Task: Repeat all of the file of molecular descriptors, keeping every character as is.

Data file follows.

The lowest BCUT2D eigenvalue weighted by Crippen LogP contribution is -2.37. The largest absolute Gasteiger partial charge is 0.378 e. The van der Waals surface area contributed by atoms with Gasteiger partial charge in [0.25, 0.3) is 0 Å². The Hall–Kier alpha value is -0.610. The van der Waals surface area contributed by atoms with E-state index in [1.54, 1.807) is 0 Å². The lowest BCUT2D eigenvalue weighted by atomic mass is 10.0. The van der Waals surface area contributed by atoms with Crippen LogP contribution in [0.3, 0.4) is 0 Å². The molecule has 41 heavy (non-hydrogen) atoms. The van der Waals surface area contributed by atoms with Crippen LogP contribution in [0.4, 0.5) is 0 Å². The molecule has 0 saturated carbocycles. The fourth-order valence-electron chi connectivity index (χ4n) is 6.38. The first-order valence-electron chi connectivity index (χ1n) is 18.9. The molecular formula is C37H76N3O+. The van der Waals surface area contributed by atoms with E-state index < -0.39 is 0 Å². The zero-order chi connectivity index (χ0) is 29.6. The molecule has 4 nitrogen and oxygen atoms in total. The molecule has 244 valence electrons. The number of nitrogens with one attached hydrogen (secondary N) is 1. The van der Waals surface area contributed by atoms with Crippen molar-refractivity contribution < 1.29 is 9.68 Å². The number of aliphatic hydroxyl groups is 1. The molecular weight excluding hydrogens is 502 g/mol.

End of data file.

The lowest BCUT2D eigenvalue weighted by Crippen LogP contribution is -2.37. The largest absolute Gasteiger partial charge is 0.378 e. The van der Waals surface area contributed by atoms with Gasteiger partial charge in [0.25, 0.3) is 0 Å². The Hall–Kier alpha value is -0.610. The van der Waals surface area contributed by atoms with E-state index in [1.54, 1.807) is 0 Å². The lowest BCUT2D eigenvalue weighted by atomic mass is 10.0. The van der Waals surface area contributed by atoms with Crippen LogP contribution in [0.3, 0.4) is 0 Å². The molecule has 41 heavy (non-hydrogen) atoms. The van der Waals surface area contributed by atoms with Crippen LogP contribution in [0.4, 0.5) is 0 Å². The molecule has 0 saturated carbocycles. The fourth-order valence-electron chi connectivity index (χ4n) is 6.38. The first-order valence-electron chi connectivity index (χ1n) is 18.9. The molecular formula is C37H76N3O+. The van der Waals surface area contributed by atoms with E-state index < -0.39 is 0 Å². The zero-order chi connectivity index (χ0) is 29.6. The molecule has 4 nitrogen and oxygen atoms in total. The molecule has 244 valence electrons. The number of nitrogens with one attached hydrogen (secondary N) is 1. The van der Waals surface area contributed by atoms with Crippen molar-refractivity contribution < 1.29 is 9.68 Å². The number of aliphatic hydroxyl groups is 1. The molecular weight excluding hydrogens is 502 g/mol.